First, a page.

Often easier in theory than in practice, there are times when I find it difficult to refrain from allowing myself to be annoyed by the person invading my space. It is an automatic response. But as I take a single conscious moment to reflect on my rash judgment, I realize that it is usually my own frustration with life or bad days… The excuses are stripped, and I realize that the issue is often my own. True – I may still not ponder the possibility of even engaging in conversation, but I often think of the relative serenity we could create were we to stop projecting ourselves on the people we encounter. Instead of cramming aggression and dislike into simple bus rides or other similar venues of interaction, I can simply choose not to. I have found that there is no deep or mystical answer. The reality is plain, although perhaps, it is often the simplest solutions we find difficult to act upon.

I have learned many lessons in this country. I have spent time with many kinds of Jews, who think, believe and practice differently, and I contemplated the dichotomy it presented. I realize that is often the people most similar, yet have taken their own path of service of G‑d and lifestyle, who share the most conflict, even animosity. Such is the situation in Israel. There are great numbers of Jews who could never see eye to eye on any religious, social or political matter… who dress entirely different… speak another language. They may harbor deep suspicion and disdain towards the other sect.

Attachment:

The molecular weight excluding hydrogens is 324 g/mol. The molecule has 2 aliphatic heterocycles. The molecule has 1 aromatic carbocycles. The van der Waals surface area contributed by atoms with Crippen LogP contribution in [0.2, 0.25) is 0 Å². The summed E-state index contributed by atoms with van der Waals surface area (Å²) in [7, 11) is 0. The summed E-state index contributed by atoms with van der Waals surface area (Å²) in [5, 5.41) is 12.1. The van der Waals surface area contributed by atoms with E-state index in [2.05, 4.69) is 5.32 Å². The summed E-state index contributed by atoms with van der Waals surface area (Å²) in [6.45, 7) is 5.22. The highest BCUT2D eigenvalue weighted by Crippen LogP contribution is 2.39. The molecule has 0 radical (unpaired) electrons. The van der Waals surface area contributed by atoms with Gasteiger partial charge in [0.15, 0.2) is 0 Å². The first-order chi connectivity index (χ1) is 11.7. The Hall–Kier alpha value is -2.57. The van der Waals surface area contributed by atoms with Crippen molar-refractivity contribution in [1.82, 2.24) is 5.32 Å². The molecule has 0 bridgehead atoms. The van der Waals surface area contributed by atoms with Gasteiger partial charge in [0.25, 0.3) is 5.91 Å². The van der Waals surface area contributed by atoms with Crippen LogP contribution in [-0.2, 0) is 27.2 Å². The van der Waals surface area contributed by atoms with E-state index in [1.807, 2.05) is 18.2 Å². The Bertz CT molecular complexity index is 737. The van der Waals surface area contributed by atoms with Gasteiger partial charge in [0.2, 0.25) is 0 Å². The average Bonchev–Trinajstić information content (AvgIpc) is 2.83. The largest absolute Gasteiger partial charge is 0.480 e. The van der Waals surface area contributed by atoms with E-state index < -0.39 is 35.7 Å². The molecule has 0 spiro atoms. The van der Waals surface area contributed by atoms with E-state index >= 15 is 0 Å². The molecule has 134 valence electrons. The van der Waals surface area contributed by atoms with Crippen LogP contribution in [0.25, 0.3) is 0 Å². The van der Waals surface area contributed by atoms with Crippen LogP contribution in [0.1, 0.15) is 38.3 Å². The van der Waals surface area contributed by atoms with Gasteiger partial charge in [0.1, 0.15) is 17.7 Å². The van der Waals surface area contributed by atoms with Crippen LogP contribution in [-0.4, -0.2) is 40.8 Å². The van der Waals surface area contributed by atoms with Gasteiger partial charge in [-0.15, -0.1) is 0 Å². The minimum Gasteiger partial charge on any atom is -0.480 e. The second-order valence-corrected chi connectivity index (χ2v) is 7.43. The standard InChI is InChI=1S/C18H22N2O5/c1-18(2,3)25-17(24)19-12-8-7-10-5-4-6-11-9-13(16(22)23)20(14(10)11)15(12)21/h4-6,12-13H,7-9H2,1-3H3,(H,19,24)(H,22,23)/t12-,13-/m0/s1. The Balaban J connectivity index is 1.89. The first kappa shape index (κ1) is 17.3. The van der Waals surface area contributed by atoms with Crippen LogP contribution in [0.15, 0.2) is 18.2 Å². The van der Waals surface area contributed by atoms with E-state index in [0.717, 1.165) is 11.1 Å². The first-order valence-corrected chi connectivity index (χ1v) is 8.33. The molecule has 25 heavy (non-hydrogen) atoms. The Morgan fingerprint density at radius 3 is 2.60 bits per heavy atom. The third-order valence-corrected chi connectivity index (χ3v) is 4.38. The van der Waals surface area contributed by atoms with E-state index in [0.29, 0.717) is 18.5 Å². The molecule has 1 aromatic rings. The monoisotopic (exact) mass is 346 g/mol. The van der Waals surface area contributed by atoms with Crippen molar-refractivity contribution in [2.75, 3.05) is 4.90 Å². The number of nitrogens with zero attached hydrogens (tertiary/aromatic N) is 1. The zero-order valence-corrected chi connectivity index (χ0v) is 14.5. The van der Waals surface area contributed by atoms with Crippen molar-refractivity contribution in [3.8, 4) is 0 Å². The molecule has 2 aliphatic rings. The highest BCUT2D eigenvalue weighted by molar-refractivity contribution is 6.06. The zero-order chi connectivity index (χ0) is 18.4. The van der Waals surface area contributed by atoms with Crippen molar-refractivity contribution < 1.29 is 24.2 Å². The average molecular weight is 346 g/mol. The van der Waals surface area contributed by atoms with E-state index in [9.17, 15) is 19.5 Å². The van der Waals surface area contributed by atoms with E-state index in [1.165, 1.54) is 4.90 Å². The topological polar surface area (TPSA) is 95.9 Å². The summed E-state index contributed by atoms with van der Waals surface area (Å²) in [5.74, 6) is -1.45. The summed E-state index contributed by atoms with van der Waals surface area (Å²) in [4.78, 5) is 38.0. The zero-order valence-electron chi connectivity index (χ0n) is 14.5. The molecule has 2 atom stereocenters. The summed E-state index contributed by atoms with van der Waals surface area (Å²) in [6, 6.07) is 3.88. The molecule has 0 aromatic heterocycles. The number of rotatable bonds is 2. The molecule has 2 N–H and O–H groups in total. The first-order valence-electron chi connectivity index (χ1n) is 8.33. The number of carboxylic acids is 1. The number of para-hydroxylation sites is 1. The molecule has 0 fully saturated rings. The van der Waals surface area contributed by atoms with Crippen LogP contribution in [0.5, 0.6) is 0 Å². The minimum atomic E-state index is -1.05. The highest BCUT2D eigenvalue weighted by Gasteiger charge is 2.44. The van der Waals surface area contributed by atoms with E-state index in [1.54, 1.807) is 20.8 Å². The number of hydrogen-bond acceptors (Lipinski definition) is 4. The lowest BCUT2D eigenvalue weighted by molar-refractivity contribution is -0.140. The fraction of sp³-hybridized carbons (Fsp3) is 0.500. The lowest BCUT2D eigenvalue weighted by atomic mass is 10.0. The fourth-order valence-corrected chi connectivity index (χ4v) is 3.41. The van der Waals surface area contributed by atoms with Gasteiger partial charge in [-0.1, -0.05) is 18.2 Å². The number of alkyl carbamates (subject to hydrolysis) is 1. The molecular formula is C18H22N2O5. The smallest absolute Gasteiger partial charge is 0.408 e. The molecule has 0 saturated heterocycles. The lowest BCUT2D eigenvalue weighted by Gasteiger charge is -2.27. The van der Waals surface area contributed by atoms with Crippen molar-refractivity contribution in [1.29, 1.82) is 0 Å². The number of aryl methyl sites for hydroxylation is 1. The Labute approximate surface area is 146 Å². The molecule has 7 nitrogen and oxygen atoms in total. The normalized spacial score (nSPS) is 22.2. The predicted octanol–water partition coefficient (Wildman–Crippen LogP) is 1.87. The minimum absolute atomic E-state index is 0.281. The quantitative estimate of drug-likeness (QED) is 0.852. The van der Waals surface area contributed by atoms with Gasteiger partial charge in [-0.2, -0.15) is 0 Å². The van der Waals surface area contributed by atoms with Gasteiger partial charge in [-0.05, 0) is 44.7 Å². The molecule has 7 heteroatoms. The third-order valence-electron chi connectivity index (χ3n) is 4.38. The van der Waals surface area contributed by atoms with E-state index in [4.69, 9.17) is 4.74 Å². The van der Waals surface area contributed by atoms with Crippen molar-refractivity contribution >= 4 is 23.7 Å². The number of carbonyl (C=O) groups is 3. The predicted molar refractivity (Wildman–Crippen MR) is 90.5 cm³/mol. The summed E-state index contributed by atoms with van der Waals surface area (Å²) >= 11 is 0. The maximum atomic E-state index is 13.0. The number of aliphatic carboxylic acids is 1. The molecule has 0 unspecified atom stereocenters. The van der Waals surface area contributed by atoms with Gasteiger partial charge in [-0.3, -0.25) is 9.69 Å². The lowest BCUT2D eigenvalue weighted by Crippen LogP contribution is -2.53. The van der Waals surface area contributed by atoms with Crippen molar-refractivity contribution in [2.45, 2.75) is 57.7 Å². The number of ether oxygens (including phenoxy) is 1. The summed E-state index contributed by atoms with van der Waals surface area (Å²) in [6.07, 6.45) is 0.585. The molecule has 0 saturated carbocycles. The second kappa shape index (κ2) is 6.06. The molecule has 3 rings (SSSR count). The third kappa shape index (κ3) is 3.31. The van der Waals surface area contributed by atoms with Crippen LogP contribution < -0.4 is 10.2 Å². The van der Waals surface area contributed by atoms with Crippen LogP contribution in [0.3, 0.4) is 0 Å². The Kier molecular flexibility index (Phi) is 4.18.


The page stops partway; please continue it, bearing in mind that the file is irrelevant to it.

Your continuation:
But beyond the individual systems and beliefs, I have found an element that unites us beyond our differences. I find it in the old woman who smiles and tickles the baby of the woman sitting next to her, the waiter who engages in a philosophic conversation about life and happiness, the cab driver who blesses me with a great life and a good husband, and the shop-owner who tries to convince me to move to Israel permanently.

Can this be, dare I say it, love for a fellow Jew? Sure, we Jews sometimes grind on each other, we make each other crazy. Such is the icon of Jewish fellowship – we always disagree! But inside our souls, in the language of soul, we still contain an inkling of love and unity that generations of atrocities and hatred could not dispel. We come from one source, and although unique in our services, we know that ultimately we are one. And even if I can't live with this awareness each day in its entirety, I can definitely respect the humanity of the individuals I meet, be it Jerusalem or NY. I can acknowledge their absolute right to exist and share the same air or space. I can respect their opinions and thoughts, and sympathize with the struggles of another human being. And maybe, just maybe, we can use these thoughts of unity and respect to create a better home for ourselves and ultimately, for G‑d.